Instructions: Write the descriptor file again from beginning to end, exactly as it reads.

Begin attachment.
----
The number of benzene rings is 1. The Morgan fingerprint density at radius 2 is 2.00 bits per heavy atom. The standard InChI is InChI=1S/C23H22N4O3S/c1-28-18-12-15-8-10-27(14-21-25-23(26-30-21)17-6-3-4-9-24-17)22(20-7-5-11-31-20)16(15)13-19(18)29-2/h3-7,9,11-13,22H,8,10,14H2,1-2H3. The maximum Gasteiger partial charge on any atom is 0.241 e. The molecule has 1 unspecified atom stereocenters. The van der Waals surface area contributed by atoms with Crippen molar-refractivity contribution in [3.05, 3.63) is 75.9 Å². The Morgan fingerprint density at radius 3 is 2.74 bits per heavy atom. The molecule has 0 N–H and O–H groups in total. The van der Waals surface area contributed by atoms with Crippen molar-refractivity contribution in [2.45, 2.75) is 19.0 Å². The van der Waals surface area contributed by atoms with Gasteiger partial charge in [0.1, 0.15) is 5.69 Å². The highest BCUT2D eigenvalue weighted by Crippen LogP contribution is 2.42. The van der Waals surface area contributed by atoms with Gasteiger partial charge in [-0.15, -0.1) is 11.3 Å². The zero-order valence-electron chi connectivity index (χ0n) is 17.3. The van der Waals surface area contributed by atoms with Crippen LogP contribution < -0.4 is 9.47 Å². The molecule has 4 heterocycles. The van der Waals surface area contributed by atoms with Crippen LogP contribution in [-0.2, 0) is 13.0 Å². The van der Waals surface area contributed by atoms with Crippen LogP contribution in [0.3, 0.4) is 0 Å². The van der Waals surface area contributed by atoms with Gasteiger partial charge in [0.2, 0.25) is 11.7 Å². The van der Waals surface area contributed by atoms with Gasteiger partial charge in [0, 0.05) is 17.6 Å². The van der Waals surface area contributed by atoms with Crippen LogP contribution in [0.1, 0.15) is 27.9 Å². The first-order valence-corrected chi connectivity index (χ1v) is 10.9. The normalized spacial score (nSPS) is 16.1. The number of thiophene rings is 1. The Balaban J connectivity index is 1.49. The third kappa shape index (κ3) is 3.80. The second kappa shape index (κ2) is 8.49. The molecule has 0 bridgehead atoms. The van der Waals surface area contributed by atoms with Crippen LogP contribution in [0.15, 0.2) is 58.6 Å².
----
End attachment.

The number of benzene rings is 1. The Morgan fingerprint density at radius 2 is 2.00 bits per heavy atom. The standard InChI is InChI=1S/C23H22N4O3S/c1-28-18-12-15-8-10-27(14-21-25-23(26-30-21)17-6-3-4-9-24-17)22(20-7-5-11-31-20)16(15)13-19(18)29-2/h3-7,9,11-13,22H,8,10,14H2,1-2H3. The maximum Gasteiger partial charge on any atom is 0.241 e. The molecule has 1 unspecified atom stereocenters. The van der Waals surface area contributed by atoms with Crippen molar-refractivity contribution in [3.05, 3.63) is 75.9 Å². The Morgan fingerprint density at radius 3 is 2.74 bits per heavy atom. The molecule has 0 N–H and O–H groups in total. The van der Waals surface area contributed by atoms with Crippen molar-refractivity contribution in [2.45, 2.75) is 19.0 Å². The van der Waals surface area contributed by atoms with Gasteiger partial charge in [0.1, 0.15) is 5.69 Å². The highest BCUT2D eigenvalue weighted by Crippen LogP contribution is 2.42. The van der Waals surface area contributed by atoms with Gasteiger partial charge in [-0.15, -0.1) is 11.3 Å². The zero-order valence-electron chi connectivity index (χ0n) is 17.3. The van der Waals surface area contributed by atoms with Crippen LogP contribution < -0.4 is 9.47 Å². The molecule has 4 heterocycles. The van der Waals surface area contributed by atoms with Crippen LogP contribution in [-0.2, 0) is 13.0 Å². The van der Waals surface area contributed by atoms with Crippen LogP contribution in [0.3, 0.4) is 0 Å². The van der Waals surface area contributed by atoms with Gasteiger partial charge in [0.2, 0.25) is 11.7 Å². The van der Waals surface area contributed by atoms with Gasteiger partial charge in [0, 0.05) is 17.6 Å². The van der Waals surface area contributed by atoms with Crippen LogP contribution in [0.1, 0.15) is 27.9 Å². The first-order valence-corrected chi connectivity index (χ1v) is 10.9. The normalized spacial score (nSPS) is 16.1. The number of thiophene rings is 1. The Balaban J connectivity index is 1.49. The third kappa shape index (κ3) is 3.80. The second kappa shape index (κ2) is 8.49. The molecule has 0 bridgehead atoms. The van der Waals surface area contributed by atoms with Crippen LogP contribution in [0.15, 0.2) is 58.6 Å².